On Keeping a Book Journal, and the Nascent Beginnings of Books

WHEN SHADOWS FALL releases next week, and I wanted to show a bit of the process I went through writing the book. Every book has a different genesis, and I've been trying to keep better track of how the stories come alive for me.

I am not a natural journaler. I had the requisite locked diary as a girl (Dear Diary, why doesn’t so and so like me?) and when I found it a couple of years ago, I saw a familiar pattern: daily January entries faded into a sporadic February into one or two lonely March entries, then nothing at all until July, when I wrecked a friend’s moped and finally – finally! – had something to talk about.

It is the mundane that I’d always found of such little interest. And yet, how I wish I’d stuck to the discipline, that I’d at least put down a few words here and there for all those childhood years. Dinners, friends, sleepovers, heartbreaks. So many things lost, so many ideas gone.

I tried for years to journal properly – even took a class in college that called for a daily journal. What do you think happened? Yep, the night before it was due, there I was with my day runner, trying to recreate a semester’s worth of entries.

In 2003, blogging became a part of my life. It was a journal, though I didn’t realize it at the time. I can go back through the entries on my blog and on Murderati and watch my journey – my highs and lows, my successes and failures. When I stopped blogging weekly, I realized how much I missed it, and it hit me – you’ve been journaling. And you like it.

But I was still horridly inconsistent. I’m like many writers, I think, I have multiple notebooks and snippets of ideas and open file folders and cocktail napkins and half-finished blog entries scattered about my office. I need a method, a practice. And I found it again through two things – daily pages and a book journal.

Again, my fear of the mundane kept me from combining the two. What if, years from now, someone actually wanted to know my unpublicly chronicled thought process on a book? And what if they found my notebooks, and saw some of the ridiculously boring things that happen in my life?

So I kept them separate.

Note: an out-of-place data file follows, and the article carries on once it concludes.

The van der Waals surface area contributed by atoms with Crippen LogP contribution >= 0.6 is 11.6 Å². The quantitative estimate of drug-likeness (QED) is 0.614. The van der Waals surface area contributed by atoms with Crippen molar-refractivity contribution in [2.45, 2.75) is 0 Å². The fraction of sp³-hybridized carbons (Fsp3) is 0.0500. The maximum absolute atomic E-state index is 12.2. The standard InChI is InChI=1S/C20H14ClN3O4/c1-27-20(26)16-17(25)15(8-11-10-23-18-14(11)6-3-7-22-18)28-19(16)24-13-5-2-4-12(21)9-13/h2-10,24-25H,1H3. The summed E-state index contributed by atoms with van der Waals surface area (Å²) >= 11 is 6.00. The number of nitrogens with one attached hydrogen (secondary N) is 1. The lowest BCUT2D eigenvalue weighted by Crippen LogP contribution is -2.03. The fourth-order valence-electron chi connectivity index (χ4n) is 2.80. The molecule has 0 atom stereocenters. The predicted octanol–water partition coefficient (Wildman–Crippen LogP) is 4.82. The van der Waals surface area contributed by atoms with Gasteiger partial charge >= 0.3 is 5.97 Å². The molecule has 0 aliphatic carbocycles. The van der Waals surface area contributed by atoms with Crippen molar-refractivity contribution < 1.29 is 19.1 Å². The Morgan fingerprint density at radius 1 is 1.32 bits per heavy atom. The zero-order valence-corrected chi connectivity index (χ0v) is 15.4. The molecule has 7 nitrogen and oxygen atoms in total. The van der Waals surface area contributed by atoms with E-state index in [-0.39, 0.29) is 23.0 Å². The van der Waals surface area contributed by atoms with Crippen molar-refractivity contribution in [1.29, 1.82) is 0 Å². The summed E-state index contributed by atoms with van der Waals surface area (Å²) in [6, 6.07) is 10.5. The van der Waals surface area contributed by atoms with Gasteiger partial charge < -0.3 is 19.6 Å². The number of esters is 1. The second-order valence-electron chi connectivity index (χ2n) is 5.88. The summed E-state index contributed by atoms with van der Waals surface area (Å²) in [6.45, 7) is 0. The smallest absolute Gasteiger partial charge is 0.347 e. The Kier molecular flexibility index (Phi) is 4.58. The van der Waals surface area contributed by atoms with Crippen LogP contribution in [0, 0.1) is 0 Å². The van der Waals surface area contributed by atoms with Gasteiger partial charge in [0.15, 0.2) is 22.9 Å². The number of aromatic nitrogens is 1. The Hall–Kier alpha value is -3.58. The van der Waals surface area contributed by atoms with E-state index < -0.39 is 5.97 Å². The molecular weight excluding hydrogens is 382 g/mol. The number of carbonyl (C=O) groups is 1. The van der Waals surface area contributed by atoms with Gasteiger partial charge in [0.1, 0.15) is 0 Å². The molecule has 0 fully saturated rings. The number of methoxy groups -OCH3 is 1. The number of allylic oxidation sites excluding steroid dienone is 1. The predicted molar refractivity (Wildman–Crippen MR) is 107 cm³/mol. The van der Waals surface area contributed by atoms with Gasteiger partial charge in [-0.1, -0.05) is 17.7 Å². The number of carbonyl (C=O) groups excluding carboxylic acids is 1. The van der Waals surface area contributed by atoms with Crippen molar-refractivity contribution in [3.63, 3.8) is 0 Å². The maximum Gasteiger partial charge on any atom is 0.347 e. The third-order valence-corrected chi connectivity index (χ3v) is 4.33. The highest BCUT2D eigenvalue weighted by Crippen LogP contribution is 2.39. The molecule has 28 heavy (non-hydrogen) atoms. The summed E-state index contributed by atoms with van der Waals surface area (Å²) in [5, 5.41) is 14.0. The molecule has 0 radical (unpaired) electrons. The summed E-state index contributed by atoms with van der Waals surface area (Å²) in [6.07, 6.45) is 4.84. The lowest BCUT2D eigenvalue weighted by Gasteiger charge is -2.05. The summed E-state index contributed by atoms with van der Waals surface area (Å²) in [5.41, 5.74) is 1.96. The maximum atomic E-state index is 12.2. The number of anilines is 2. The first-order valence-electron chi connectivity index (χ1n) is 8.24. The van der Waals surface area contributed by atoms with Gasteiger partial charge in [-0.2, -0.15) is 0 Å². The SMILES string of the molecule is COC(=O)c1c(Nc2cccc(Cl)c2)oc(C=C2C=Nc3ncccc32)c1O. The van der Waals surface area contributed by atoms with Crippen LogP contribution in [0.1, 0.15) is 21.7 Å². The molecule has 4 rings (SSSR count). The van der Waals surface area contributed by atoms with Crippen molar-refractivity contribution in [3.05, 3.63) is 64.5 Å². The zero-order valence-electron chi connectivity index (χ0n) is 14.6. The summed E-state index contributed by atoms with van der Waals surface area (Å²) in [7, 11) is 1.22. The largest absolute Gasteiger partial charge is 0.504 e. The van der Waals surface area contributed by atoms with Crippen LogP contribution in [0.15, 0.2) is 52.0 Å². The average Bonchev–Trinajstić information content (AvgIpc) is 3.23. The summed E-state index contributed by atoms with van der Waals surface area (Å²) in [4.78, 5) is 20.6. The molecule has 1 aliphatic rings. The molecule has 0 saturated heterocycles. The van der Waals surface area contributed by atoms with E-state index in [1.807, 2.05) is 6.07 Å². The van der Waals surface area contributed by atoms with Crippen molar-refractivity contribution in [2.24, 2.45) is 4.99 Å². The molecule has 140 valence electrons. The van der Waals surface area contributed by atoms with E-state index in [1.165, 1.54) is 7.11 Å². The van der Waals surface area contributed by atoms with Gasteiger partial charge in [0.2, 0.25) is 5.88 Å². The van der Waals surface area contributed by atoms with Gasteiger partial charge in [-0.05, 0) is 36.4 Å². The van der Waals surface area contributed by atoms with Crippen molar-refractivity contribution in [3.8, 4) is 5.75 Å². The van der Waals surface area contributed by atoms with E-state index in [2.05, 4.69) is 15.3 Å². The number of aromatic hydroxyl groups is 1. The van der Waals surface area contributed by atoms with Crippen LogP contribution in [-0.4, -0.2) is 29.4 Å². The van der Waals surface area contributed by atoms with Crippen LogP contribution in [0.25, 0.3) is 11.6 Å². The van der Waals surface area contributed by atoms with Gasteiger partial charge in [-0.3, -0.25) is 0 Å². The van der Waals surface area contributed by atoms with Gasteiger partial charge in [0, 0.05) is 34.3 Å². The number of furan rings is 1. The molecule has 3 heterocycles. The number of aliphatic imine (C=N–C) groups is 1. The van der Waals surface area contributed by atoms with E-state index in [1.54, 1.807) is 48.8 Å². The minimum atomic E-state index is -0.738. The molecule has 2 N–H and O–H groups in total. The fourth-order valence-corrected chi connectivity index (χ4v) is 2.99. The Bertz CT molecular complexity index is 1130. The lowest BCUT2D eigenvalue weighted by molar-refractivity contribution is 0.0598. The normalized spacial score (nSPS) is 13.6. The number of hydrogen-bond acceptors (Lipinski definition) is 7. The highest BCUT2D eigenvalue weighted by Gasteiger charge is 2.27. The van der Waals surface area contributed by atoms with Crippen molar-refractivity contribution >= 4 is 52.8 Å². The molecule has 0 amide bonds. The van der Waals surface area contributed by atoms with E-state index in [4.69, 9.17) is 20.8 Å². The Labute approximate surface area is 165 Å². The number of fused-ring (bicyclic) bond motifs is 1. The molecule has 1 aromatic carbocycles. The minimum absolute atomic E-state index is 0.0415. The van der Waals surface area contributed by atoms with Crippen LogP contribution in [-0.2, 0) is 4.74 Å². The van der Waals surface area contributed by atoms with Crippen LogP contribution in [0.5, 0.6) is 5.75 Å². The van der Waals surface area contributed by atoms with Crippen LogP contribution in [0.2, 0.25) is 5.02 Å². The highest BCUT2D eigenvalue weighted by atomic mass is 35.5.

In each folder, for each book, I have a small journal file. I try to document the moment the idea for the book came to me, how I approached it, the emails I sent, anything that will help explain the genesis. And as I write, I keep score – word counts, what’s working, what’s not.

Which brings me to WHEN SHADOWS FALL, which comes out next week. You’d think, after all this time, I’d know what sparks a book idea for me. But for the life of me, I can’t remember. So I’m writing this blog, and now, I will go open the magic box that is the Book Journal and see. Be right back…

Here’s what I found – it’s a copy of the transcript of the email I sent my agent on 5.15.12

So the story idea for Sam #3 pranced into my head two nights ago, and I wrote it down. It's a fun idea, I think, and based in part of a real case in Mississippi, where a man moved from California running from the "Masons" then committed suicide. Don't worry, not a DaVinci Code-esque storyline. I have something much more fun in mind, as you'll see when you read the synopsis.

The title - obviously a working title, but I wanted to go with three words, and have a play on the darken and black from the first two. I like this. Second place is BREATH AND SHADOW - from Sophocles. (A human being is but breath and shadow.)

Ah – I remember now. I was in the shower, and the idea for the book hit me out of the blue. I messed around with the story, wrote up a synopsis, found a title – I can’t work without a title – and sent the email to my agent.

The title, by the way, was WHEN SHADOWS FALL – everyone loved it off the bat, and my agent loved the proposal, and the editor loved it, and suddenly, I was in business.

Except – I had a few other things on my plate, and I couldn’t come back to the story for a year.

A year is a very long time between concept and writing for me. Normally I dive right in, but I had to write my first book with Catherine Coulter, and I can’t write two books at once. So SHADOWS went on the back burner for a year. 

Not surprisingly, the book journal shows a rough start when I got back to it. I just read through the diary, and realized – I am rather hard on myself.

But, all that said – the journaling is now a Godsend. It was with this book that I really got into sharing my thoughts at the end of each day, which has morphed, these many years later, into an actual daily journaling habit!

I was using my blog, but there’s a strange, uncomfortable level of intimacy to sharing a book’s life while it’s under construction, so I’ve switched to a great app called Day One. I record the mundane and the important, the books stuff and the life stuff, all in one place, and I find I can’t move on with my evening if I don’t write my little bit at the end of the day.

Apparently, I’m a journaler after all.

A little added bonus, here's an excerpt from WHEN SHADOWS FALL 

J.T. Ellison

J.T. Ellison is the New York Times bestselling and award-winning author of fifteen critically acclaimed thrillers and is the co-author of the Nicholas Drummond series with #1 New York Times bestselling author Catherine Coulter. With over a million books in print, Ellison’s work has been published in twenty-five countries and thirteen languages. She is also the co-host of A Word on Words, Nashville's premier literary TV series, which airs on Nashville Public Television. She lives with her husband and twin kittens in Nashville. Visit JTEllison.com, and follow her on Twitter @Thrillerchick or at Facebook.com/JTEllison14.